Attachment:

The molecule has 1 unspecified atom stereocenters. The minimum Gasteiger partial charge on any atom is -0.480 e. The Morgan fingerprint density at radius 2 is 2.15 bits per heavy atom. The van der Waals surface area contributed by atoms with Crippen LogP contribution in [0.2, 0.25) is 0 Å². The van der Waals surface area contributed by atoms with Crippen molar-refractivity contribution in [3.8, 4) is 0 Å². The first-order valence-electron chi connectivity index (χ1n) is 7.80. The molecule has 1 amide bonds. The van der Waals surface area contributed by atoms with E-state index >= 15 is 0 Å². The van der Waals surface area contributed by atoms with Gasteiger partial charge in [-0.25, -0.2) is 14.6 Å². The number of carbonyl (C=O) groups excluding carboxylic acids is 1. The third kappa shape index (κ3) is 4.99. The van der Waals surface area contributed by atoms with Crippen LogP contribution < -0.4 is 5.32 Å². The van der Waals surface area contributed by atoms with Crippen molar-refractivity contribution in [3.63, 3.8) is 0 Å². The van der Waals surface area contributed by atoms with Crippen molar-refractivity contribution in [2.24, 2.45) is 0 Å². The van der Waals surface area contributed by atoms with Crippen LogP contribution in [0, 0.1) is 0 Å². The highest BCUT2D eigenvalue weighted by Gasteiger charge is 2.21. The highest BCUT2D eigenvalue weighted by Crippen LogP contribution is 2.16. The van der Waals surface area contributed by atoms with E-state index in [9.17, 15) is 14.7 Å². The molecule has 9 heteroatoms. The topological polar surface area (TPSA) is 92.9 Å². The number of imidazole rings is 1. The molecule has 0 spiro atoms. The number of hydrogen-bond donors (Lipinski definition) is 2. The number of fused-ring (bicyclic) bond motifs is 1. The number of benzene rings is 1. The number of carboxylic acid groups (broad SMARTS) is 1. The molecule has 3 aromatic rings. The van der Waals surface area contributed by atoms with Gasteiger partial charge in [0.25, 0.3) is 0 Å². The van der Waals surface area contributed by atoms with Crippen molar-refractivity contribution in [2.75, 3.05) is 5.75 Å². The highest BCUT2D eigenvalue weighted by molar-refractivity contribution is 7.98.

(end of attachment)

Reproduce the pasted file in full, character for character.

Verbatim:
The molecule has 1 unspecified atom stereocenters. The minimum Gasteiger partial charge on any atom is -0.480 e. The Morgan fingerprint density at radius 2 is 2.15 bits per heavy atom. The van der Waals surface area contributed by atoms with Crippen LogP contribution in [0.2, 0.25) is 0 Å². The van der Waals surface area contributed by atoms with Crippen molar-refractivity contribution in [3.8, 4) is 0 Å². The first-order valence-electron chi connectivity index (χ1n) is 7.80. The molecule has 1 amide bonds. The van der Waals surface area contributed by atoms with E-state index >= 15 is 0 Å². The van der Waals surface area contributed by atoms with Gasteiger partial charge in [-0.25, -0.2) is 14.6 Å². The number of carbonyl (C=O) groups excluding carboxylic acids is 1. The third kappa shape index (κ3) is 4.99. The van der Waals surface area contributed by atoms with Crippen LogP contribution < -0.4 is 5.32 Å². The van der Waals surface area contributed by atoms with Crippen molar-refractivity contribution in [3.63, 3.8) is 0 Å². The van der Waals surface area contributed by atoms with Crippen molar-refractivity contribution in [2.24, 2.45) is 0 Å². The van der Waals surface area contributed by atoms with Crippen LogP contribution in [0, 0.1) is 0 Å². The highest BCUT2D eigenvalue weighted by Gasteiger charge is 2.21. The highest BCUT2D eigenvalue weighted by Crippen LogP contribution is 2.16. The van der Waals surface area contributed by atoms with E-state index in [9.17, 15) is 14.7 Å². The molecule has 9 heteroatoms. The topological polar surface area (TPSA) is 92.9 Å². The number of imidazole rings is 1. The molecule has 0 spiro atoms. The number of hydrogen-bond donors (Lipinski definition) is 2. The number of fused-ring (bicyclic) bond motifs is 1. The number of benzene rings is 1. The number of carboxylic acid groups (broad SMARTS) is 1. The molecule has 3 aromatic rings. The van der Waals surface area contributed by atoms with Gasteiger partial charge in [0.25, 0.3) is 0 Å². The van der Waals surface area contributed by atoms with Crippen molar-refractivity contribution in [2.75, 3.05) is 5.75 Å². The highest BCUT2D eigenvalue weighted by molar-refractivity contribution is 7.98.